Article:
- building rentals for various events,
- consulting service for other libraries,
- passport service,
- revenues from tobacco tax,
- endowment for library foundation, and
- Friends of the Library fundraising activities.
Three other activities generated revenue indirectly. The first activity is summer reading programs, which libraries received funding for, from entities such as sports teams or local newspapers. The second is a community reference project which did not generate revenue itself. However, the business community made donations for a campaign to pass a library ballot issue because they were impressed with the project. Lastly, a community history project was not revenue-generating but the library gained private support from the exposure through activities such as the television interviews. Some directors mentioned activities as entrepreneurial though they did not generate revenue. They preferred sharing the ideas with other libraries to benefit the greater library community and library users, rather than charging for them.
Future Entrepreneurial Activities
All of the library directors plan to pursue entrepreneurial activities in the future. Some already have specific plans for types of activities they wish to pursue while others are not exactly sure what those activities will be. Those that did not have specific activities planned believe libraries have to constantly look for ways to improve daily operations and for new opportunities and partnerships that may generate revenue. One director stated that new activities for the library should be based on the library staying relevant and meeting the specific needs of the library’s community. This was reflected by other directors who stated that any entrepreneurial activities that a library is engaged in must make sense for that library and for that community. One director commented that libraries should diversify revenue streams in order to offset library vulnerability when difficult economic times arise.
A participant has plans for creating “co-creation” spaces at the main library for entrepreneurial people to come and meet with clients or brainstorm with other entrepreneurs. This director also mentioned piloting customized spaces within a library. The director of another library has a wealth of historical information and photographs, and wants to put together a coffee table book of historical photographs, have it published, and made available for sale at the library. This director is also interested in having posters, postcards, and other paraphernalia that speak to the history of the city available for sale. The library owns items that are locked away yet they could be used in a revenue-generating way. A sculpture (of a girl on a bench reading to a dog) was commissioned by a donor at the request of another library director. The sculpture was very popular in this library and the director is considering partnering with the sculptor to promote the sale of similar sculptures to other libraries. The library would get a commission fee for every sculpture purchased.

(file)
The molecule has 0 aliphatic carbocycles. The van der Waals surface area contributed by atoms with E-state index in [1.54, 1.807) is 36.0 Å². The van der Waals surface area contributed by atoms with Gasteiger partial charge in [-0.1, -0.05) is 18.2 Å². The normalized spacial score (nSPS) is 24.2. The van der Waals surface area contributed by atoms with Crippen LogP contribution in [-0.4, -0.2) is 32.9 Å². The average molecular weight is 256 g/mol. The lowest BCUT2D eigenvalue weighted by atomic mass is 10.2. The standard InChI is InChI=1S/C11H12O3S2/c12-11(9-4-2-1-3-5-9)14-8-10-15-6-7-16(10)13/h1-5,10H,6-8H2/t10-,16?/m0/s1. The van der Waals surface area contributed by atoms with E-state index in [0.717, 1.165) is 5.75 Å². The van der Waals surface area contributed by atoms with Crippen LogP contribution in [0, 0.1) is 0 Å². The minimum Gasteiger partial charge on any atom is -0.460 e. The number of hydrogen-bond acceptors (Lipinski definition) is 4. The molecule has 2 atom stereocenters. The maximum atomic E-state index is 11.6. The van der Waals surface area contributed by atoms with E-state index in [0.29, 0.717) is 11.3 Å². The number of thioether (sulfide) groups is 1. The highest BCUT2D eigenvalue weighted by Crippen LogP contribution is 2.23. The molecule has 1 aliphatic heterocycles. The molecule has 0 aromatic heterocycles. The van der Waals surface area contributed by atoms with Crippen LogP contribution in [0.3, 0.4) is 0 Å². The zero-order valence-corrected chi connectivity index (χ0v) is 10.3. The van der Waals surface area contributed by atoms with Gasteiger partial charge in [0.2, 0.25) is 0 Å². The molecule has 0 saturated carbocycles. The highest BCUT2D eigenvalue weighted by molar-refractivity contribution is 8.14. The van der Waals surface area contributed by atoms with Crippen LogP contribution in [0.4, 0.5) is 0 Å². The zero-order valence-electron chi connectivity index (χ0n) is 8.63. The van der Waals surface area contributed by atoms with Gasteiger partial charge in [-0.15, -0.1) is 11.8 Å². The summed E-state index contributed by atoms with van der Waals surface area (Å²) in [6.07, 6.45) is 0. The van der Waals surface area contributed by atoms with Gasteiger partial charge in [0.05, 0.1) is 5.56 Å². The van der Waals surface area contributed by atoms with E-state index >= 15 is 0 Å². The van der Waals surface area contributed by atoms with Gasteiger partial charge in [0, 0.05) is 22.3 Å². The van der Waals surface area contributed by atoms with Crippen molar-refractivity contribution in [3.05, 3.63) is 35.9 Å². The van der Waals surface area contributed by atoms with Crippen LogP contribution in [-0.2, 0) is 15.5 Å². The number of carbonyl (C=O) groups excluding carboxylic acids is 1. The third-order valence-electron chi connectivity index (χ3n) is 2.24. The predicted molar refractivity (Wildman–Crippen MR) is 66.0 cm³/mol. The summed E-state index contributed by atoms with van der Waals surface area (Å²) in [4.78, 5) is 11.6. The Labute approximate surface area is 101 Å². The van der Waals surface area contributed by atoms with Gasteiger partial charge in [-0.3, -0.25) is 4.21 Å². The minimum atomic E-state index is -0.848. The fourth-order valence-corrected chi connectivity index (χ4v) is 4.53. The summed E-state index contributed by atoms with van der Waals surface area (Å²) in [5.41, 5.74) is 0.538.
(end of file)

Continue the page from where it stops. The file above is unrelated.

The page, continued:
A director plans to expand on activities that the library is already doing with some variation and depth. This library partnered with the inner city hospital and healthcare foundation to deliver information through library branches. This director sees a need for the library to organize information and have it readily available before people come looking for it because people trust libraries in ways that they do not trust other institutions. A participant is planning to allow customers to pay fines online or via self-check stations with the option to round up fines to the nearest dollar. This extra money would go to the library endowment campaign and has the potential to generate $100,000 or more per year. One director labeled her future activities as “political entrepreneurship” explaining that in a few years the library will have to go back to voters and needs a two-thirds vote to continue the specialized tax dedicated to the library. The will be the third time that the library will be on the ballot and there are a lot of politics involved in getting the city council to put this on the ballot. The director of another library plans to take a lead in acquiring or developing a volunteer software matching process. In his community, public entities are looking for more public engagement.
When asked if they had any additional comments, one participant stated that a library director “can’t be a good leader without being entrepreneurial.” Another participant thought that libraries have a lot of potential to engage in entrepreneurial activities. One director emphasized that what is entrepreneurial in one community may not be in another. This tied to the opinion stated by several directors that any entrepreneurial activities the library is engaged in have to be relevant to the community. The director of one library suggested that a library must be cognizant of the customer’s needs and that directors should determine if there is a way to create revenue for the library while also meeting a community need.
A lot of change is happening in libraries today and libraries have to adapt. According to a participant, “Just by adapting the principle of entrepreneurship, they [libraries] become more flexible and open and this is what we have to be.” Another participant mentioned that to be entrepreneurial in the kind of circumstances we are in today, libraries: “(1) must not forget the traditional library, (2) introduce people to the rare and finer pleasures of reading and civilization, and (3) not be afraid of change.”